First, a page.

A combo of aerobic and strengthening exercises are best when you have COPD.
"Aerobic exercise improves cardiac function and oxygen capacity, while upper-body stretching and strengthening can help increase lung capacity," Michaels explains.
People with COPD should aim to be active for 20 to 30 minutes at a time, three or four times a week, per the Cleveland Clinic.
Walking is one of the easiest and most effective aerobic options out there. "It uses your whole body and helps improve overall conditioning and endurance level, which allows you to better tolerate other daily activities," Shekitka says.
Other low-intensity, low-impact exercises work too, like stationary bicycling or swimming, according to the ALA.
Ready to get started? Here's everything you need to know to start a walking program.
2. Upper-Body Strength Moves
Focus your stretching and strengthening efforts on your upper body in particular.
"Isolated strengthening exercises are great choices," says Shekitka. "Using a light weight or exercise band in a controlled manner is a good way to safely load the muscles without overexerting yourself."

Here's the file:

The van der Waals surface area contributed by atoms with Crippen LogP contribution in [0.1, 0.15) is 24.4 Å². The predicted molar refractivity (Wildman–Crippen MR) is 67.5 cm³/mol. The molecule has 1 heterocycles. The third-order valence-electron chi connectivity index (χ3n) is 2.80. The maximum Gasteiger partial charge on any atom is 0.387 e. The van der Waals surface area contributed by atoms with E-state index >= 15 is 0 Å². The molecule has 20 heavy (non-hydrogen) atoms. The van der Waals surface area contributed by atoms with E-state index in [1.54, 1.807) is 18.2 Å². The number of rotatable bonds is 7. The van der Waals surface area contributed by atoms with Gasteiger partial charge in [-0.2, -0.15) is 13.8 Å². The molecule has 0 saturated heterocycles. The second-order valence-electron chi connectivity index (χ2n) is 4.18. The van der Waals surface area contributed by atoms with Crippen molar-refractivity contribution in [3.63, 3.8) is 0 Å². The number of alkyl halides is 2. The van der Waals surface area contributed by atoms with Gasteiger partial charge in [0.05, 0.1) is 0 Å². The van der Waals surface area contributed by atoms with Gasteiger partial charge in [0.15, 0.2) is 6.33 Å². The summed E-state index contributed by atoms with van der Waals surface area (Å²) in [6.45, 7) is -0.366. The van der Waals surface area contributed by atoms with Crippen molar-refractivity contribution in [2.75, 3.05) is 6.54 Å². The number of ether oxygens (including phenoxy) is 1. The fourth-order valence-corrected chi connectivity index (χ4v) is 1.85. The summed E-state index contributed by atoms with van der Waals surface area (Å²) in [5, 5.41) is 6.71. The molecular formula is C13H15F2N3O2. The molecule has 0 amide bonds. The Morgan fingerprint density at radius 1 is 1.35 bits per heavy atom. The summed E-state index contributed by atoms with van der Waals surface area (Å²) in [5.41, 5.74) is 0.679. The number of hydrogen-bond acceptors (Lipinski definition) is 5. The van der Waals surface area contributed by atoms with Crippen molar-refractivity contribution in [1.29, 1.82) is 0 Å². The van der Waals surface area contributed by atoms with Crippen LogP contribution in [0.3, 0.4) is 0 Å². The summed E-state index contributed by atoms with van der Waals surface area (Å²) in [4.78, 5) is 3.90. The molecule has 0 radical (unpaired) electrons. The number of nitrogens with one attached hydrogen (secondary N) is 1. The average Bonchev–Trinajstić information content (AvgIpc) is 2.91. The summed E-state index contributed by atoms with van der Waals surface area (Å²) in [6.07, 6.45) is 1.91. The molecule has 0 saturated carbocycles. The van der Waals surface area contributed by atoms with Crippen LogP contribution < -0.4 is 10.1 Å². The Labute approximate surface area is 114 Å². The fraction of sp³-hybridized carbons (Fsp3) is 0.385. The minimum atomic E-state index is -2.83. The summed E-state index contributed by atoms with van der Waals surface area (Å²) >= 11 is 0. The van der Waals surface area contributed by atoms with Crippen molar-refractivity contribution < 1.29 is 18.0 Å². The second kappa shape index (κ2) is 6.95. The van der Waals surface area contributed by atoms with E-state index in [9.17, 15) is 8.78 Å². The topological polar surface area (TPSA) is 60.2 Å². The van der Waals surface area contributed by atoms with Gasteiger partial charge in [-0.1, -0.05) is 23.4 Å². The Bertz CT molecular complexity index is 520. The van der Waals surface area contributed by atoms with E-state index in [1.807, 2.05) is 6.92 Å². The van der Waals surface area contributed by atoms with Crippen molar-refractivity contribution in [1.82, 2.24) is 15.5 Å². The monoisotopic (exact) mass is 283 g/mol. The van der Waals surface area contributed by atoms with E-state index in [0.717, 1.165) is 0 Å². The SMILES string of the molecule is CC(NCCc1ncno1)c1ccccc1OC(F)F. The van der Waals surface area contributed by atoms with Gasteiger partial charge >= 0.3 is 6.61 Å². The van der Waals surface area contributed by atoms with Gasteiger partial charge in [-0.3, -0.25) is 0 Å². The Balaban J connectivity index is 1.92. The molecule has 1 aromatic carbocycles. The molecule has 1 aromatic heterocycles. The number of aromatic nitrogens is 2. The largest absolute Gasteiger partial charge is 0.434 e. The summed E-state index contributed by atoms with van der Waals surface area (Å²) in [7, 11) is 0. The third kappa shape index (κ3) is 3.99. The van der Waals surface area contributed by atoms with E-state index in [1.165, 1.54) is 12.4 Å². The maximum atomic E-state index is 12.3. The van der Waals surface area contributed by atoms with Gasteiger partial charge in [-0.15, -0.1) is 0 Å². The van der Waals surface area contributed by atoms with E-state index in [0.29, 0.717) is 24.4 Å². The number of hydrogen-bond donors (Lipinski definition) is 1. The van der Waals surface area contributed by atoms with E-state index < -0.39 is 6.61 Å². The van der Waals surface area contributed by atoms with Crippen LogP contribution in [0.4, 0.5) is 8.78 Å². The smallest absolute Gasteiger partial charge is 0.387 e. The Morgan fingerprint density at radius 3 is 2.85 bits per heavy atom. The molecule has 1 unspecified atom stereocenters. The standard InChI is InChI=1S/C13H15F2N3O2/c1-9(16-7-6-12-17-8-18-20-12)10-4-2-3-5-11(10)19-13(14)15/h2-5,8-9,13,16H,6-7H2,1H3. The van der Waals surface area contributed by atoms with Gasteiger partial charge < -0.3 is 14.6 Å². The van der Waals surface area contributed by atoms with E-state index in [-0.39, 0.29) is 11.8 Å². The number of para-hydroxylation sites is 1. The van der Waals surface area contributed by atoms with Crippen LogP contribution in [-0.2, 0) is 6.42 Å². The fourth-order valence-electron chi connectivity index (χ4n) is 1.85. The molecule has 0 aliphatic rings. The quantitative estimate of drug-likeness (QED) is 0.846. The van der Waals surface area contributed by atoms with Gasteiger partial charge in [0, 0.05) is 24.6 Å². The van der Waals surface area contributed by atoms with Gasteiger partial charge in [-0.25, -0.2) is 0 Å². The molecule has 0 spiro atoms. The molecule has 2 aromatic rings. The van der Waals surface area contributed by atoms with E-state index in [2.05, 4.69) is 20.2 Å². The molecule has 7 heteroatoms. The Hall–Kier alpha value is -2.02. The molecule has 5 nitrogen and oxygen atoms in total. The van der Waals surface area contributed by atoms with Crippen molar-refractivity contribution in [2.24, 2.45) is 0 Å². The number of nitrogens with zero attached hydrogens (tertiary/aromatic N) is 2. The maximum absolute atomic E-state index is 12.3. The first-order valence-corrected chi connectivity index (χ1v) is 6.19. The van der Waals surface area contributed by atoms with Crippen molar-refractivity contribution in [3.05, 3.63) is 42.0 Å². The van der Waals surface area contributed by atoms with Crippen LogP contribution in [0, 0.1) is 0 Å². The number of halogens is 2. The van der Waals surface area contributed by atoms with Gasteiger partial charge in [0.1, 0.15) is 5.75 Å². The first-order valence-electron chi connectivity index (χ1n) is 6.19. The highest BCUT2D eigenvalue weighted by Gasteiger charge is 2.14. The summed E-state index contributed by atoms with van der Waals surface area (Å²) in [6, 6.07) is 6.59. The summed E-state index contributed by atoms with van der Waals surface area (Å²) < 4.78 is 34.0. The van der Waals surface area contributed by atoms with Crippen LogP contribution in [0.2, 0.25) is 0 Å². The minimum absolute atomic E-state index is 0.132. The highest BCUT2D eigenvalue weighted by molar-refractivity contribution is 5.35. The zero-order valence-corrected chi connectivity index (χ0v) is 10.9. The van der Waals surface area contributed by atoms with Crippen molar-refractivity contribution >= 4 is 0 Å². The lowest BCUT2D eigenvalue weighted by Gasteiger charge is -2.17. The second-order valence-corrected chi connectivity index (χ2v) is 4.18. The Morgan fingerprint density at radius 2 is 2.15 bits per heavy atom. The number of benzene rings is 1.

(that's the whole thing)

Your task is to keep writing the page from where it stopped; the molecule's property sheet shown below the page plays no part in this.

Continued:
Try These Workouts
3. Pulmonary Rehabilitation
For many people with COPD, pulmonary rehabilitation is a great place to start — especially if you're new to exercise. Think of it like physical therapy, but specifically for your lungs. Respiratory rehab is an especially good option if you feel like shortness of breath is limiting your activity, you use supplemental oxygen at home every day or you've recently stopped smoking, Castilleja notes.
Ask your doctor to help you find a pulmonary rehabilitation program near you.
No matter what activity you do, don't push yourself too hard. On a scale of 1 to 10 where 1 feels like you're breathing like normal and 10 feels completely out of breath, try to stick to an intensity that feels like a 3 or 4. "Never get over what feels like a 5 or 6," says Shekitka.